Emigration can play havoc with a person’s sense of belonging and people respond in various ways to the discombobulation this can entail. Some remain resolutely Irish no matter how long they are away. Others embrace the new place whole-heartedly and easily cast off the psychological and emotional trappings of their Irishness. And others reach a stage in their cultural osmosis in which their sense of identity shifts and becomes enmeshed in the phenomenon of separation.
I belong to the third category and I remember to the day the moment in which the shift became evident to me.
It was a blustery, rainy day in 1994 when Ireland’s then President Mary Robinson visited Grosse Ile, a small island on the St. Lawrence River in Quebec, where thousands of victims of the Irish Famine are buried. I traveled with a busload of pilgrims from Toronto where I’d been living for 10 years. We spent the night in a hotel in the town of Trois Rivieres and rose at dawn to travel by ferry to the island.
We were joined by representatives of the Ancient Order of Hibernians, the Gaelic Athletic Association, Comhaltas Ceoltoiri Eireann, Concern and a myriad of Irish-American and Irish-Canadian associations. People came from places as far-flung as Montreal, Chicago, New York, Boston, New Orleans, Belfast, Dublin and the Kanesataki First Nations’ reserve in Quebec.
On approaching the island, the first thing we saw was a Celtic Cross, 46 feet tall, overlooking the St. Lawrence from the top of Telegraph Hill, the highest point on the island. It was erected by the Ancient Order of Hibernians in 1909, back when the famine was more immediate in the memory of Irish émigrés.
The island is a sacred place and we could feel it in our bones. We walked and talked softly on it. Our ancestors came there in droves to escape from the ravages of the famine and in hope for a better life. For many of them Gross Ile became their graveyard. Some Quebecois call the place the Isle of Irish Sorrows. Others call it simply the Irish Island.
There are broad meadows at both ends of the island where the migrants are buried, “stacked like cordwood” in the words of one contemporary observer. Before the end of May 1847, Dr Douglas, the medical superintendent of Grosse Ile, was reporting between 50 and 60 deaths per day. By June 5 the death toll had tripled. At the end of that year Dr Douglas erected a monument on the island to commemorate the four doctors and two lay people who had died caring for the sick. The monument bears this inscription:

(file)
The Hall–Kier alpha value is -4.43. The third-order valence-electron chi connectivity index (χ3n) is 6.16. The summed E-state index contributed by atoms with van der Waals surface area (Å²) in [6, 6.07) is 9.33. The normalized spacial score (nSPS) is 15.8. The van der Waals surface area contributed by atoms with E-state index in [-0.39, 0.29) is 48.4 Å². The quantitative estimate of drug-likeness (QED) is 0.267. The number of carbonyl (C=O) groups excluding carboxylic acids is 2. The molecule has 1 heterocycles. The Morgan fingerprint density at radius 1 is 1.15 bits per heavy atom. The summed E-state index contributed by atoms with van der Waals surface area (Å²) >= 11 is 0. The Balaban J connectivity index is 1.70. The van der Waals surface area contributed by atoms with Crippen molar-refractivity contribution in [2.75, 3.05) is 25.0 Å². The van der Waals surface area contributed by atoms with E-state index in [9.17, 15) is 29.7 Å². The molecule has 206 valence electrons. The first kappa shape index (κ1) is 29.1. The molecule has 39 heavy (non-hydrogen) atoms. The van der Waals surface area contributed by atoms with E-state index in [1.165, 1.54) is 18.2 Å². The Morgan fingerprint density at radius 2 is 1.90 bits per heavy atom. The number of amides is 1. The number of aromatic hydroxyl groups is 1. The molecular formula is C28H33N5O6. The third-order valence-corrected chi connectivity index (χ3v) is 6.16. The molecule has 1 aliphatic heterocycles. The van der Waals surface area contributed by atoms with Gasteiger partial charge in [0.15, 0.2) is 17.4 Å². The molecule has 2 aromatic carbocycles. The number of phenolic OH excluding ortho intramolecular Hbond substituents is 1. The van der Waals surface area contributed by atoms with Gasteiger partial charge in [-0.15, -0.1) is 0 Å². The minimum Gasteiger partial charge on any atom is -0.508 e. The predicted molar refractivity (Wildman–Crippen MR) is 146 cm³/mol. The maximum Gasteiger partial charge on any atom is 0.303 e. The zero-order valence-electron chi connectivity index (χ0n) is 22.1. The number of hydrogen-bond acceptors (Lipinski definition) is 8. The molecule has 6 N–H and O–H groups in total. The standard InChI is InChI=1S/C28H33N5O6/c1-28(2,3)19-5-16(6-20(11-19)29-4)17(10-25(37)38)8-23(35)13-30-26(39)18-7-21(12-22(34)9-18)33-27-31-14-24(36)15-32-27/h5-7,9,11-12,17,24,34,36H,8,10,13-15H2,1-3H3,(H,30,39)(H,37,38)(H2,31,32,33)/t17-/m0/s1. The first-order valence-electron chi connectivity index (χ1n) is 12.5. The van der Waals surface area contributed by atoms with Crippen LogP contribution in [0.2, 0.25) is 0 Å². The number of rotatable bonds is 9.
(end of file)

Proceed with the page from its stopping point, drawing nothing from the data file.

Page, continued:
In this secluded spot lie the mortal remains of 5424 persons who fleeing from Pestilence and Famine in Ireland in the year 1847 found in America but a grave.
The earth atop the mass graves was of a spongy, ductile texture. As my foot sank into it I felt like jerking back. I wished I could glide over the graveyard and not disturb it. But at the same time there was a magnetic aura to it that made me want to touch it or a part of it. I wanted to feel the grass, put my hand on one of the army of white wooden crosses, pluck a flower, say a prayer. I wanted to do something – anything – to respond to the message of kinship I was receiving from this haunted place.
The final ceremony of the day was a laying of wreaths at the Celtic Cross on the top of Telegraph Hill. Back down on the docks it was raining and the pilgrims gathered for departure, soaked to the skin but spiritually edified. A man with an accordion played the Fury Brothers song Steal Away.
Early the next morning I boarded the bus for the long trip back to Toronto. I sat alone, as did many others. The island had impressed us profoundly and we were not yet ready to let go of the intensity of the experience.
About halfway back to Toronto I realized that my visit to Grosse Ile had triggered, or at least hurried along, a shift in my sense of self. I was like Dorothy in Oz with the reality dawning on her that she was not in Kansas anymore. I was no longer just Irish. Somehow, over the course of my decade-long odyssey in Canada, like many another expatriate, my perception of my Irishness had shifted and my visit to Grosse Ile had clarified my new sense of self.
We who have shifted see ourselves and our Irishness through a prism that has been embellished by an awareness of alternative realities and possibilities. We embody a sense of separateness that contains togetherness. We belong to Ireland and beyond. We are of the diaspora.